Thirty-two projects led by UK SMEs and universities will benefit from grants totalling £39m
Biomedical Catalyst grants totalling £39m have been awarded to 32 projects led by small and medium-sized businesses (SMEs) and universities. The money will be used to accelerate the development of new medicines and healthcare systems.
These are the first substantial awards made from the £180m Biomedical Catalyst, a programme of public funding jointly managed by the UK’s Technology Strategy Board (TSB) and the Medical Research Council (MRC).
The programme provides support for the best life science opportunities arising in the UK, enabling businesses and academics to speed-up the translation of scientific ideas into commercial propositions.
A digital healthcare system that will provide early diagnosis of dementia, a universal flu vaccine that could protect against all known strains of the illness, and a targeted therapy for the treatment of prostate cancer are just three innovations that will be evaluated, developed or demonstrated using the funding provided by the Biomedical Catalyst.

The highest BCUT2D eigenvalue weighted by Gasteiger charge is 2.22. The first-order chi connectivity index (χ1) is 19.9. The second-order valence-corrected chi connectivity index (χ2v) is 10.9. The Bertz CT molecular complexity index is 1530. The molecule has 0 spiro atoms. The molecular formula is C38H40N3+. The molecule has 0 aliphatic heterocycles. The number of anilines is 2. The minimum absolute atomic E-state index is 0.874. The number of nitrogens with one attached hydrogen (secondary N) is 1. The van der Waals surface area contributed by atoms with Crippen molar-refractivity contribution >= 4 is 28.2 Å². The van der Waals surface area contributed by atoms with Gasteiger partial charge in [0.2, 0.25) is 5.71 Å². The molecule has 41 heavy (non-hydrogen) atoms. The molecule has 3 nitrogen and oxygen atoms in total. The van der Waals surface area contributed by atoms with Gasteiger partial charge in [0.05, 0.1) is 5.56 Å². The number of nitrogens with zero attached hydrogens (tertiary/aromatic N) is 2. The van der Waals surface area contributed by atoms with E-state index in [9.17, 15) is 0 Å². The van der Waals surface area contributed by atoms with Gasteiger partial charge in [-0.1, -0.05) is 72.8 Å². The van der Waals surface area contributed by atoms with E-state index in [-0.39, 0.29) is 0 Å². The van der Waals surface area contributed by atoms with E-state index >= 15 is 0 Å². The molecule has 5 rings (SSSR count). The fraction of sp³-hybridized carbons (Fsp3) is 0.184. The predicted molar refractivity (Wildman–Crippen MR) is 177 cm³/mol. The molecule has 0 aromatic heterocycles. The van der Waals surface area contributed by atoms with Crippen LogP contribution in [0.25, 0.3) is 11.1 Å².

David Willetts, Minister for Universities and Science, said: ‘Britain is in a global race today and this £39m investment will help keep us at the very forefront of life sciences by supporting some of our most innovative SMEs and universities. It will help take excellent ideas through to market, driving growth and helping patients benefit from the very latest technologies and treatments.’
The Biomedical Catalyst’s initial funding awards, announced in August, injected nearly £10m into 14 universities and 18 SMEs. Through these new funding awards, grants totalling £29.6m have been agreed for 22 projects led by SMEs, while a further £9.5m has been awarded to ten projects led by academic institutions.
This £39m investment will keep the UK at the forefront of life sciences
The projects include:
The Bioindustry Association (BIA), which represents the UK biotech sector, welcomed the announcement of the grant awards. BIA chief executive Steve Bates said the funding is a ‘very welcome boost for UK bioscience’, a key UK export sector.
‘It's great that the UK's excellence in medical research can now move closer to becoming therapies for patients,’ he said.
‘I encourage all UK based bioscience companies to consider applying for the next round.’